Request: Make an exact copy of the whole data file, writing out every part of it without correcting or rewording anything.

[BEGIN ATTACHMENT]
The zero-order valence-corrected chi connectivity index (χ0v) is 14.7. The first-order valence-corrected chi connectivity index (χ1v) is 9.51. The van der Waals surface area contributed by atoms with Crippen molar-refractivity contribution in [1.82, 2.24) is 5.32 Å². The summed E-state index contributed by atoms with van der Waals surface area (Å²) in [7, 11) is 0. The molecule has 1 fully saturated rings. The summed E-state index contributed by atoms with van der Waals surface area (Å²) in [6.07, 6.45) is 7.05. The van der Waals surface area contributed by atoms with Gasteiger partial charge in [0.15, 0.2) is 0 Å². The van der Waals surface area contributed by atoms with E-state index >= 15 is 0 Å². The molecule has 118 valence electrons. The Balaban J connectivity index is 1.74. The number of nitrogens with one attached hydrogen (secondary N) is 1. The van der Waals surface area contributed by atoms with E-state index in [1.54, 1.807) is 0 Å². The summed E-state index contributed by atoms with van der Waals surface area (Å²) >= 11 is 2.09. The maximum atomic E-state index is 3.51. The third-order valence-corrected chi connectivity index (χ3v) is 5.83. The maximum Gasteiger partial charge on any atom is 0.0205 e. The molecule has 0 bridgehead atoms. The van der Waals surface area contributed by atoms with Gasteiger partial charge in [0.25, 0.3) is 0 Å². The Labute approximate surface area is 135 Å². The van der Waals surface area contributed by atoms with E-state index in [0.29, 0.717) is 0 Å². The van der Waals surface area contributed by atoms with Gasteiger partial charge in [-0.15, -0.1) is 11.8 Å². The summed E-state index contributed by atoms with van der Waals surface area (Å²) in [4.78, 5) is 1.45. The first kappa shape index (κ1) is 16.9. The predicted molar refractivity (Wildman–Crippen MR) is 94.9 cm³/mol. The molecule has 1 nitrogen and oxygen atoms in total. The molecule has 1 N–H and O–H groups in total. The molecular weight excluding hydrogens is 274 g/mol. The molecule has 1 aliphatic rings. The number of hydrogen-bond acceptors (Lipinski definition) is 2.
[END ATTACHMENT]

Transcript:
The zero-order valence-corrected chi connectivity index (χ0v) is 14.7. The first-order valence-corrected chi connectivity index (χ1v) is 9.51. The van der Waals surface area contributed by atoms with Crippen molar-refractivity contribution in [1.82, 2.24) is 5.32 Å². The summed E-state index contributed by atoms with van der Waals surface area (Å²) in [7, 11) is 0. The molecule has 1 fully saturated rings. The summed E-state index contributed by atoms with van der Waals surface area (Å²) in [6.07, 6.45) is 7.05. The van der Waals surface area contributed by atoms with Gasteiger partial charge in [0.15, 0.2) is 0 Å². The van der Waals surface area contributed by atoms with E-state index >= 15 is 0 Å². The molecule has 118 valence electrons. The Balaban J connectivity index is 1.74. The number of nitrogens with one attached hydrogen (secondary N) is 1. The van der Waals surface area contributed by atoms with E-state index in [1.54, 1.807) is 0 Å². The summed E-state index contributed by atoms with van der Waals surface area (Å²) >= 11 is 2.09. The maximum atomic E-state index is 3.51. The third-order valence-corrected chi connectivity index (χ3v) is 5.83. The maximum Gasteiger partial charge on any atom is 0.0205 e. The molecule has 0 bridgehead atoms. The van der Waals surface area contributed by atoms with Gasteiger partial charge in [0.25, 0.3) is 0 Å². The Labute approximate surface area is 135 Å². The van der Waals surface area contributed by atoms with E-state index in [0.29, 0.717) is 0 Å². The van der Waals surface area contributed by atoms with Gasteiger partial charge in [-0.15, -0.1) is 11.8 Å². The summed E-state index contributed by atoms with van der Waals surface area (Å²) in [4.78, 5) is 1.45. The first kappa shape index (κ1) is 16.9. The predicted molar refractivity (Wildman–Crippen MR) is 94.9 cm³/mol. The molecule has 1 nitrogen and oxygen atoms in total. The molecule has 1 N–H and O–H groups in total. The molecular weight excluding hydrogens is 274 g/mol. The molecule has 1 aliphatic rings. The number of hydrogen-bond acceptors (Lipinski definition) is 2.